Have you been noticing the dense thick mats of vegetation growing along the Ohio River? You probably have fouled your motor boat prop while boating through it or noticed your favorite fishing spot being overrun. If given the opportunity, hydrilla will overrun almost any body of water.
Thought to be native to India and Korea, hydrilla (Hydrilla verticillata) was first introduced to the U.S. in the 1950s for use in aquariums. Some of the hydrilla spread can be attributed to aquarium hobbyists discarding unwanted aquarium systems into natural water bodies. However, hydrilla is mostly spread by vegetation fragments that get caught in boats and boating equipment. Since the 1950s, hydrilla has spread throughout much of the United States where it is confined to slow-moving, freshwater bodies, such as the Ohio River and the Florida Everglades.
Hydrilla affects the ecosystem by altering water chemistry, which can lead to large fish-killing events. It requires less sunlight to produce food, giving it a competitive advantage over native vegetation; in addition, it grows in a dense mat that shades-out other submersed plant species. Hydrilla reduces water flow by clogging irrigation and flood-control canals and culverts; and has become a major obstacle in hydroelectric generation. Economic costs of hydrilla are estimated in the millions due to lost recreational opportunities, and maintenance costs associated with irrigation and hydroelectric works.
To identify hydrilla, look for submersed plants forming dense mats at the surface of the water. Leaves are small, green, slightly translucent, and often have saw-like edges. The mid veins of the leaves are often tinged red and have sharp teeth. Leaves are attached to the stem in whorls of 4 to 8, but predominately 5. Vegetation near the surface has a pipe cleaner like appearance that is approximately 1 inch in diameter. If the plant is dug up, a small potato like tuber can be found under the mud.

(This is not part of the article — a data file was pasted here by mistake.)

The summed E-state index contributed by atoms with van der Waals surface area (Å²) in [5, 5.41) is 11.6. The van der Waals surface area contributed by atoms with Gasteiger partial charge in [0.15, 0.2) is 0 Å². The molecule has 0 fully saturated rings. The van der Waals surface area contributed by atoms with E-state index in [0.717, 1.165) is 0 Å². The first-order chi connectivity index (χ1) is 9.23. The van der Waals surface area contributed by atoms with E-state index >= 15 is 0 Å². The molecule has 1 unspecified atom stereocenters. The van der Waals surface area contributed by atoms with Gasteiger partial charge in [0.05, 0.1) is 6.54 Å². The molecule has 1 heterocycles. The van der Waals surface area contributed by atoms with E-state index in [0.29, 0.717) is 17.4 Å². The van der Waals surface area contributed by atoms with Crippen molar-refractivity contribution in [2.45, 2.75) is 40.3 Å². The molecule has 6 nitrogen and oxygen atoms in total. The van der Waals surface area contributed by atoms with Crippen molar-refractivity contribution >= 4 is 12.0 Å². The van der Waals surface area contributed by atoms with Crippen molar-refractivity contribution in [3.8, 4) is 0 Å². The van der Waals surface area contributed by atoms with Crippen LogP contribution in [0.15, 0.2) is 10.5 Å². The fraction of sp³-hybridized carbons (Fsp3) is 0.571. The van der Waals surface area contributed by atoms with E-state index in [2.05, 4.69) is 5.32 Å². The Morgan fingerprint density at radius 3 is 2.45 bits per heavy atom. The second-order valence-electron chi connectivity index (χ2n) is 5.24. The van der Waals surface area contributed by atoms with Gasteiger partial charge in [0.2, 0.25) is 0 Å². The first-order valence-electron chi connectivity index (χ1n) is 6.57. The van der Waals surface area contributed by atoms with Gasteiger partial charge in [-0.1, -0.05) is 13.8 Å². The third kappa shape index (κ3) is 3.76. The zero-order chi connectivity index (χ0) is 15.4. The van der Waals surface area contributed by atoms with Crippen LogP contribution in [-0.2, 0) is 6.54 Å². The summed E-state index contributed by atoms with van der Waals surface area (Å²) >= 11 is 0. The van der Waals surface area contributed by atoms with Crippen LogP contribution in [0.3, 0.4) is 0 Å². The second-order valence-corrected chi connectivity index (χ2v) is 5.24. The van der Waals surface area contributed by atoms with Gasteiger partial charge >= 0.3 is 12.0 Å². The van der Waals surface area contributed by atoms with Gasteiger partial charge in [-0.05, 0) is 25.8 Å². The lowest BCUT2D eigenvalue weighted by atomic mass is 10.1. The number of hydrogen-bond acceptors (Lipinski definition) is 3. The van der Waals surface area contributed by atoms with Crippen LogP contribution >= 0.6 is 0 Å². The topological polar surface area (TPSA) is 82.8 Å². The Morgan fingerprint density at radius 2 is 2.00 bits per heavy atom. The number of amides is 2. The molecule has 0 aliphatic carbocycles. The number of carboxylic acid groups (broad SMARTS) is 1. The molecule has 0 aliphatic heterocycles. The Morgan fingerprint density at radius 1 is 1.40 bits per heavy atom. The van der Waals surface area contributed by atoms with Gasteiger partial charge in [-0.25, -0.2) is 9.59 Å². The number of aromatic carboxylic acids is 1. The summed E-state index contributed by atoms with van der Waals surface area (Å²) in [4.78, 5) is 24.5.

Because colonies often start near boat ramps, it is important to prevent the transportation of this nuisance species and clean all recreational equipment when you leave a body of water.
Remove any visible mud, plants, fish or animals before transporting equipment.
Eliminate water from all equipment before transporting (motor, livewell, baitbucket, boots, and waders).
Clean and dry anything that came in contact with water (boats, trailers, equipment, clothing, dogs, etc) with hot water that is at least 104 degrees (for dogs, use as warm of water as possible and brush its coat) or a high pressure sprayer. If possible, allow to dry for five days before moving to a new body of water.
Never release plants, fish, or animals into a body of water unless they came out of that body of water.
Visit the Appalachian Ohio Weed Control Partnership blog, www.appalachianohioweeds.org for more information on hydrilla and other invasive plant species. To report any inland populations of hydrilla not on the Ohio River or to have any additional questions answered, contact Eric Boyda at email@example.com or (740) 534-6578.
Eric Boyda is coordinator of the Appalachian Ohio Weed Control Partnership. His interests include increasing the awareness of invasive plants and helping individuals or groups plan control strategies. Our Earth appears on alternate weeks in the weekend edition.